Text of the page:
SAINT PAUL, Minn. – They won football's ultimate prize last February and are zeroing in on a repeat performance this Sunday night in Minnesota. Only this time, running back LeGarrette Blount and defensive end Chris Long will be wearing the dark green of Philadelphia rather than the blue and white of New England.
During Super Bowl LII Opening Night festivities in the Twin Cities, both men conceded that the opportunity is bittersweet, for in order to be crowned champions again, they'll have to vanquish the team that allowed them to resurrect their once-fading NFL careers.
"Yeah, it is unusual," Blount remarked Monday, "but it's a blessing to be able to play in this game again and have the chance to win three rings. I came to Philly with the expectation of being able to play in this game. We've got a game to play, a game that we want to win, and the same for them. We don't have time to walk down memory lane this week."
"It brings back a lot of memories," countered Long. "I had a great year with those guys. I was really lucky to be there, but at the end of the day, in this business, people move around. I was only there a year, but… when you win a championship with somebody, it creates a bond that's going to last a lifetime. So, it's interesting to play those guys."
Long, chosen No. 2 overall by the Rams in 2008, started all 16 games in five of his first six seasons and averaged more than eight sacks per year during that span. By 2015, though, his role with the Rams had sharply declined to the point that Long was released following that season. He signed with the Patriots shortly thereafter, becoming a vital component of the Patriots' front-seven rotation last year.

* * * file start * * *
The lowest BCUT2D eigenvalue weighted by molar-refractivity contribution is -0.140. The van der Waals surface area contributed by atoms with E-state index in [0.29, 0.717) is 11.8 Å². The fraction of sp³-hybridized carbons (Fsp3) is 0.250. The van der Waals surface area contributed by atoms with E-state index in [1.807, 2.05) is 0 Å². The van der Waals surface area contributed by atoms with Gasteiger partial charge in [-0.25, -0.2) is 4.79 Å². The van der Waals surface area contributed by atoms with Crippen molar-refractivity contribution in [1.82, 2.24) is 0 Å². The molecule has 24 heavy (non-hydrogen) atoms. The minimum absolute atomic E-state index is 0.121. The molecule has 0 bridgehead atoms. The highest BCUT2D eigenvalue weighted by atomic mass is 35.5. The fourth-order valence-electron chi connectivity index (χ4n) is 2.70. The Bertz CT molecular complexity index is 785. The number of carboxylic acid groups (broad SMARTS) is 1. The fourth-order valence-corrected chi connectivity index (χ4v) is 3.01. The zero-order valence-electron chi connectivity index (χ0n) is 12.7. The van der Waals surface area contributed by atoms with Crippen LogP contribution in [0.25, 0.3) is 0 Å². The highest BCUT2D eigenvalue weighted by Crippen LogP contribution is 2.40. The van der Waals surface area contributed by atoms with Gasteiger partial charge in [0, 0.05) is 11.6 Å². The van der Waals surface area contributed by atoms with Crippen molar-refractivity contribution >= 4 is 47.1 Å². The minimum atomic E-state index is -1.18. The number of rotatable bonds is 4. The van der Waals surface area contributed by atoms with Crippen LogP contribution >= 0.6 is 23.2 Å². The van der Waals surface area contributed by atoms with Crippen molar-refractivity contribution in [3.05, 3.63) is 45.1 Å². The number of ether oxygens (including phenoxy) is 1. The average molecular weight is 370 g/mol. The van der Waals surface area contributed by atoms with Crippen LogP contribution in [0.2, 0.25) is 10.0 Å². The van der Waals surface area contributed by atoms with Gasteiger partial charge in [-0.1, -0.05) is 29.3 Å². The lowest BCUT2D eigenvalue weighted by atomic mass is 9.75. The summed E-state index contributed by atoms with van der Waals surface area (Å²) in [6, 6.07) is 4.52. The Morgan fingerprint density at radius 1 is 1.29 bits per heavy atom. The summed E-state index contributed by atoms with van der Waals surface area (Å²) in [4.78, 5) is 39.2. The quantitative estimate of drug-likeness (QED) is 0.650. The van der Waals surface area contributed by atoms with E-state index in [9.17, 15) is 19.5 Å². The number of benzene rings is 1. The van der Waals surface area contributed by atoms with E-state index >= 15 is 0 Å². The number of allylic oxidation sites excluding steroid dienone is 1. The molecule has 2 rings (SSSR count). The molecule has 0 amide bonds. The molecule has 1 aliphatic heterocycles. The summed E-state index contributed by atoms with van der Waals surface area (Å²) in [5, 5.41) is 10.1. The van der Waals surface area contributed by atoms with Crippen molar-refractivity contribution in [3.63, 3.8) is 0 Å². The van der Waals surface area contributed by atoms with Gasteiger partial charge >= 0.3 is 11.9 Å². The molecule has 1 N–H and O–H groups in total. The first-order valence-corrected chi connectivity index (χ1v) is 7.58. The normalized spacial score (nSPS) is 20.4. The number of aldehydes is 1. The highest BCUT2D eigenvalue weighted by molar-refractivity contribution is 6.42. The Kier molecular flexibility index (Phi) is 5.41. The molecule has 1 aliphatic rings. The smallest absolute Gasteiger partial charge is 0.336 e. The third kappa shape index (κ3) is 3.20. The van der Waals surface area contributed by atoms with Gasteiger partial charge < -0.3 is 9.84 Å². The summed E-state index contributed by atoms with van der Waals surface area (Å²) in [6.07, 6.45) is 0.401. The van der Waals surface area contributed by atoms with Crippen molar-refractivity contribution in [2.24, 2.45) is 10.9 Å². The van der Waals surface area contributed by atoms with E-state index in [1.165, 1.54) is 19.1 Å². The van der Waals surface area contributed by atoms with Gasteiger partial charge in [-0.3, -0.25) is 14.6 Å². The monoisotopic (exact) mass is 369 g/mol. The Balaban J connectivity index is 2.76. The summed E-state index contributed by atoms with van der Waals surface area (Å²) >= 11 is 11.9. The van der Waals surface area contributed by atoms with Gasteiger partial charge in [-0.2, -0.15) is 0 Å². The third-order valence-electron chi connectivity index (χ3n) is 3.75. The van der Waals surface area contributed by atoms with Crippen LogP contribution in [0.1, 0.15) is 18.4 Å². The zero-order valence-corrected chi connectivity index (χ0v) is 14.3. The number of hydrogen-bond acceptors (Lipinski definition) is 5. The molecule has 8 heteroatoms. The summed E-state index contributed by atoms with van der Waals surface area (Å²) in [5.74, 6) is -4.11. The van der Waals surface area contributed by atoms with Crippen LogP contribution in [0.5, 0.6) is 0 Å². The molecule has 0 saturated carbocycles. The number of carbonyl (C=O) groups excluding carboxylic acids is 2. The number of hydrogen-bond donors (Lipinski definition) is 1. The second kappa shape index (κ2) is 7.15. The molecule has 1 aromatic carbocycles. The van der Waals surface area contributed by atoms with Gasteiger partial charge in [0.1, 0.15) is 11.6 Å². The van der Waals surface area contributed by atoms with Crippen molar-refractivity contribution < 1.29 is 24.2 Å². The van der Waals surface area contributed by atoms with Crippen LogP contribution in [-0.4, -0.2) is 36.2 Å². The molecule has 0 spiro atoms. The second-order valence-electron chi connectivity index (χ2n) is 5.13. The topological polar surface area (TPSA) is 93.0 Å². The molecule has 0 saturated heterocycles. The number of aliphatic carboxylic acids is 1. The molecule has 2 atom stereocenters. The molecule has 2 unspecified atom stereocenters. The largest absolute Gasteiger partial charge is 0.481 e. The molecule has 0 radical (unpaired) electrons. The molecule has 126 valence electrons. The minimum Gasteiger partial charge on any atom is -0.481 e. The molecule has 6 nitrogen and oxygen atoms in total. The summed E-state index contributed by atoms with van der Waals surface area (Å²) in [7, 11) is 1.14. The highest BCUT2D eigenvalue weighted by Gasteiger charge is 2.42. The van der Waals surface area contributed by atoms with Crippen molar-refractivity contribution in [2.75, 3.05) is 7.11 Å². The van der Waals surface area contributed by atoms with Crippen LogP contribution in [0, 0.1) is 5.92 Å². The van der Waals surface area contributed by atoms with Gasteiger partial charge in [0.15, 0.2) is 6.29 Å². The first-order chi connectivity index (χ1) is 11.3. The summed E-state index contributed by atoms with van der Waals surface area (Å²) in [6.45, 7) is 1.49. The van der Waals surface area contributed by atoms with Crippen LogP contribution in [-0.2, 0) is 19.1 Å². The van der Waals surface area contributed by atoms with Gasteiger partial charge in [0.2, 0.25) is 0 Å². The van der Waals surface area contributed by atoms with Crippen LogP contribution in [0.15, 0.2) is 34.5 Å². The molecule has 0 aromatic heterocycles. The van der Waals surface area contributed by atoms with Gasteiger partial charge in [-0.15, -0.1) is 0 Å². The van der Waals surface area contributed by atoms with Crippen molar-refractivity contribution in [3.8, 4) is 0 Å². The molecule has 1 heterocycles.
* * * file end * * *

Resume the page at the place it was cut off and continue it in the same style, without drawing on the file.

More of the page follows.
The undrafted Blount, meanwhile, after a brief stint with Tennessee, eventually found a rookie home in Tampa Bay, where, in 2010, he rushed for more than 1,000 yards. His productivity diminished over the next two seasons, leading the Buccaneers to deal him to New England in 2013.
Blount actually left New England once before for the Commonwealth of Pennsylvania, but his 2014 stay with Pittsburgh lasted less than a season, and he was soon back with the Patriots. He helped them win their fourth Lombardi Trophy later that year and, soon after turning 30 years old last season, set a Patriots record with 18 rushing touchdowns. This year, Blount led the Eagles in rushing with 766 yards.
With the Patriots, Long also demonstrated that, even in his 30s, he could contribute in a meaningful role. However, both men's contracts expired after the Super Bowl LI and the Patriots allowed them to pursue other offers around the NFL. Both wound up in the City of Brotherly Love, which seems appropriate. Long got their first and recruited Blount to join him.
Though he started just one game this year, Long recorded five sacks – one higher than his 2016 total with the Patriots. As head coach Bill Belichick acknowledged last week, this is a reflection, perhaps, of Long's skill set being better suited for Philadelphia's system than New England's was.
"In the end," added Belichick, "he probably has a better fit there for his skills and for this point in his career than maybe we had for him. I understand that. He probably made a good decision. He probably did. Not that it wouldn't have worked out here… maybe it couldn't have worked out here. I don't know. It certainly has worked out well for him there, just like it worked out well for him here last year."
"I love Coach [Belichick], man," Long said Monday. "He taught me so much about football in one year. I don't think I'll every look at the game the same."
Their former teammates in Foxborough still regard Long and Blount with considerable affection, as several Patriots made plain last week, and the feeling, apparently, is mutual.
"I'm not a guy that's going to go radio-silent on my buddies," declared Long. "I talk to those guys throughout the year. I'll talk to them for a couple of days here and then probably shut the phone off."
Make no mistake – Long and Blount learned from and appreciate their Super Bowl experiences with the Patriots. They understand better now that while there's a time and place for fun and games and personal relationships, those must be set aside as kickoff approaches for a chance to make history again.
"Just take it all in, enjoy it, but at the same time, know that you come here for a job. This is a business trip," Blount emphasized. "We've been underdogs this whole postseason. We don't expect it to change, especially with the New England Patriots. It's not going to be an easy task."
"It's going to be a great football game," Long predicted.